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From Twitter to advertising treasure

By Thomas G. Watkins, CNN
Tweets containing ads, like this one from Dr. Drew's Twitter account, will note they are ads from Ad.ly.
Tweets containing ads, like this one from Dr. Drew's Twitter account, will note they are ads from Ad.ly.
STORY HIGHLIGHTS
  • Companies are offering to pay Twitterers to gain access to their followers
  • Once user and advertiser are matched up, tweet will be sent out
  • Dr. Drew: "I don't want people to think I'm exploiting my followers"
  • Ad.ly's clients include Kim Kardashian, Nicole Richie and Joel McHale
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(CNN) -- The Twitter phenomenon, in which anybody can tell his or her followers anything -- in 140 characters or less -- now has a payoff that can go beyond the thrill of self-publishing.

A handful of companies are offering to pay Twitterers to gain access to their followers -- so they can send them Tweets containing ads. The more followers you have, the more money you make.

Dr. Drew Pinsky cut a deal with one such company, Ad.ly, of Beverly Hills, California, which describes itself as "an instream advertising platform that connects top-tier Twitter publishers with top-tier brands."

Pinsky is a television and radio personality, an internist and an addiction specialist, but Ad.ly considers him a publisher.

The lone advertisement that Ad.ly sent to Pinsky's 1.5 million Twitter followers was for the NBC program "Community," a comedy about a lawyer who has lost his license and is trying to get his life together at a community college. Chevy Chase and Joel McHale star.

"I'm delighted to support the show; Joel McHale is a friend of mine," Pinsky said.

"If someone wants to offer me some money to talk about something that I feel strongly about on Twitter -- and I don't feel it's diminishing in any way my messages -- I don't see why not," he said.

But Pinsky said he was not sure he would do it again. "It's treacherous," he told CNN in a telephone interview. "I don't want people to think I'm exploiting my followers."

Concern about a possible backlash from those followers has led him to reject suggestions for other ads, Pinsky said. "It's something I would only do very, very occasionally and really has to be something that I already feel I would support."

He cited advertisements about vaccinations or certain screening programs as possibly acceptable, but said even then he would be concerned about turning off his followers. "On the one hand, I have got to send my kids to college; on the other hand, I don't want to damage my relationship with my audience," said the father of teenage triplets.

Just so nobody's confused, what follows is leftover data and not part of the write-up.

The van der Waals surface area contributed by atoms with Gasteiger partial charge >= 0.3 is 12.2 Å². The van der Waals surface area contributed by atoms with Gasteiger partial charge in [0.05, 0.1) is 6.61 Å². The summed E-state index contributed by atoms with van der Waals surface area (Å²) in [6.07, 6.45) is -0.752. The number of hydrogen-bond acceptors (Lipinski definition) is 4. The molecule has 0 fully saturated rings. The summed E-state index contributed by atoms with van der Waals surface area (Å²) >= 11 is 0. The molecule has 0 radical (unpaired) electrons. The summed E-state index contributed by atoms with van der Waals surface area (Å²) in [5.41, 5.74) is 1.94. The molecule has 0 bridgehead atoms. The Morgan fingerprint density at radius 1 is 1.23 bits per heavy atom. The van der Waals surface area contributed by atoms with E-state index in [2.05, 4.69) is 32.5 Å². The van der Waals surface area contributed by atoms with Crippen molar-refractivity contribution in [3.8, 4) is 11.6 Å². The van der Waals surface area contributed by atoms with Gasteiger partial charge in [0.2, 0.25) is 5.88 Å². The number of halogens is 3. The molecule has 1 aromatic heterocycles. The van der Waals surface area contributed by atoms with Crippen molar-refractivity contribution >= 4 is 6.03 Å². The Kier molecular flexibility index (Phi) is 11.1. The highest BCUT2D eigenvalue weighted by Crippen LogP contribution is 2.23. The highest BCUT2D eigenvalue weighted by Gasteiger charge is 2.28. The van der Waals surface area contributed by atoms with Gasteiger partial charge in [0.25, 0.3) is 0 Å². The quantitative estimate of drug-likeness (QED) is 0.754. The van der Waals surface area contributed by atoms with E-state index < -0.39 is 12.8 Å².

CEO Sean Rad, 23, founded the company that sold Pinsky on the idea in May. "We were basically looking at Twitter early on and we've watched it grow from this place where people were kind of playing with content creation to this very powerful platform where people are using Twitter as their main platform for content creation and content discovery," he told CNN in a telephone interview.

"We view every Tweet as valuable content," he said. "It takes time and thought to produce. Everywhere else, where you generate content you get compensated. Same for a lot of these celebrities on Twitter. Their time is money, yet they're not getting compensated. We're answering a demand we saw with all these publishers."

All he needs to monetize Twitter posts is to match the publisher with an advertiser and everybody wins, Rad said. "The advertiser gets as close as possible to an audience and that publisher gets compensated."

The company launched its service in late September, and Rad said it has already signed up eight of the approximately 50 individual twitterers who have more than 1 million followers.

In addition to Dr. Drew, Ad.ly's clients include Kim Kardashian, Nicole Richie and Joel McHale, he said.

But it's not just for celebrities. "We have thousands of mid-tier and top-tier publishers; we're growing rapidly," he said. Anyone can sign on and, depending on how many followers they have, start approving ads and earning income, he said.

Advertisers include Universal Pictures, Dell, Maserati, Hilton Hotels and "a bunch" of other national brands, he said.

Though Pinsky said he did not know how much his one deal netted him, and Rad would not divulge it, the tech entrepreneur did say a single Tweet could net the publisher a sum in the five figures.

Rad downplayed Pinsky's concern that his followers could feel exploited. "If I'm Dr. Drew and getting paid for activity on Twitter, I'm going to take it more seriously," he said. "So the audience gains because, when you pay somebody to do something, they typically do a better job -- higher quality content. The artist now can justify the time on Twitter."

Each publisher is limited to one Tweeted advertisement per day, he said.

Rad said Ad.ly's model -- or Ad.ly itself -- could help Twitter cash in on its own success. He said his company's model would be one way for Twitter to monetize. "Obviously, an acquisition from Twitter would be awesome," he said.

But that wouldn't be the only way. "I would pay for a premium stream that had no ads in it," said Francine Hardaway, a marketing specialist and partner in Stealthmode Partners.

"Maybe that's Twitter's own monetization model," she said in a posting on scobleizer.com, a blog. "And I also like content providers to be paid. But the more indirectly the better."

Twitter Director of Media Partnerships Chloe Sladden told CNN in an e-mail, "We generally aren't commenting on our monetization plans at the moment."